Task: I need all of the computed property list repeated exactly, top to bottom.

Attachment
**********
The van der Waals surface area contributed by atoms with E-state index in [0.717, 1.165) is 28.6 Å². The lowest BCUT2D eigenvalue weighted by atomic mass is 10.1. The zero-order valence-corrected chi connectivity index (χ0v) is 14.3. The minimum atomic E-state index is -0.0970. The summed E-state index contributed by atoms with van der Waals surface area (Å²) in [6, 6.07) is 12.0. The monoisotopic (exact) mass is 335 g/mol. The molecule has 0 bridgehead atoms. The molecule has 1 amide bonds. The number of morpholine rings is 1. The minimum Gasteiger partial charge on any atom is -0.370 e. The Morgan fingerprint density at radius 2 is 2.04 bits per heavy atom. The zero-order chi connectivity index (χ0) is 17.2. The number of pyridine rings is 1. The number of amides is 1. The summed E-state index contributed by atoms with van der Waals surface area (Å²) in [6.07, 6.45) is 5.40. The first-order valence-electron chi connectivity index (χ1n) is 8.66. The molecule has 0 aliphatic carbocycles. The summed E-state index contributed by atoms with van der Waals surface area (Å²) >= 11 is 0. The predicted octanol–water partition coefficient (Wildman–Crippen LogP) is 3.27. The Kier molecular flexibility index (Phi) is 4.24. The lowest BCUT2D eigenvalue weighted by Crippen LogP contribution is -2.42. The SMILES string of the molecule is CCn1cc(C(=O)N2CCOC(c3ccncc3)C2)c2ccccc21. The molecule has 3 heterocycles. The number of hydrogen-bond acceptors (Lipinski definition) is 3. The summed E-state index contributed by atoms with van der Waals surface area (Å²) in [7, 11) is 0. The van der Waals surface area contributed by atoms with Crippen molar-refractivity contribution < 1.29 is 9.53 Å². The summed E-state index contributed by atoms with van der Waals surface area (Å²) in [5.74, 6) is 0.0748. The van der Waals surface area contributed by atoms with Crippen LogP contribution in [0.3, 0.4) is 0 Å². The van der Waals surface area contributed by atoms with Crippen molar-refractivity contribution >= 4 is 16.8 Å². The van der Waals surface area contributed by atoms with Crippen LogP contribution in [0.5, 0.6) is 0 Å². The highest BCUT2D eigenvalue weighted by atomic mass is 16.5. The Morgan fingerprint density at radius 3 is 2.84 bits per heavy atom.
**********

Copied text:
The van der Waals surface area contributed by atoms with E-state index in [0.717, 1.165) is 28.6 Å². The lowest BCUT2D eigenvalue weighted by atomic mass is 10.1. The zero-order valence-corrected chi connectivity index (χ0v) is 14.3. The minimum atomic E-state index is -0.0970. The summed E-state index contributed by atoms with van der Waals surface area (Å²) in [6, 6.07) is 12.0. The monoisotopic (exact) mass is 335 g/mol. The molecule has 0 bridgehead atoms. The molecule has 1 amide bonds. The number of morpholine rings is 1. The minimum Gasteiger partial charge on any atom is -0.370 e. The Morgan fingerprint density at radius 2 is 2.04 bits per heavy atom. The zero-order chi connectivity index (χ0) is 17.2. The number of pyridine rings is 1. The number of amides is 1. The summed E-state index contributed by atoms with van der Waals surface area (Å²) in [6.07, 6.45) is 5.40. The first-order valence-electron chi connectivity index (χ1n) is 8.66. The molecule has 0 aliphatic carbocycles. The summed E-state index contributed by atoms with van der Waals surface area (Å²) >= 11 is 0. The predicted octanol–water partition coefficient (Wildman–Crippen LogP) is 3.27. The Kier molecular flexibility index (Phi) is 4.24. The lowest BCUT2D eigenvalue weighted by Crippen LogP contribution is -2.42. The SMILES string of the molecule is CCn1cc(C(=O)N2CCOC(c3ccncc3)C2)c2ccccc21. The molecule has 3 heterocycles. The number of hydrogen-bond acceptors (Lipinski definition) is 3. The summed E-state index contributed by atoms with van der Waals surface area (Å²) in [7, 11) is 0. The van der Waals surface area contributed by atoms with Crippen molar-refractivity contribution < 1.29 is 9.53 Å². The summed E-state index contributed by atoms with van der Waals surface area (Å²) in [5.74, 6) is 0.0748. The van der Waals surface area contributed by atoms with Crippen LogP contribution in [0.3, 0.4) is 0 Å². The van der Waals surface area contributed by atoms with Crippen molar-refractivity contribution >= 4 is 16.8 Å². The van der Waals surface area contributed by atoms with Crippen LogP contribution in [0.5, 0.6) is 0 Å². The highest BCUT2D eigenvalue weighted by atomic mass is 16.5. The Morgan fingerprint density at radius 3 is 2.84 bits per heavy atom.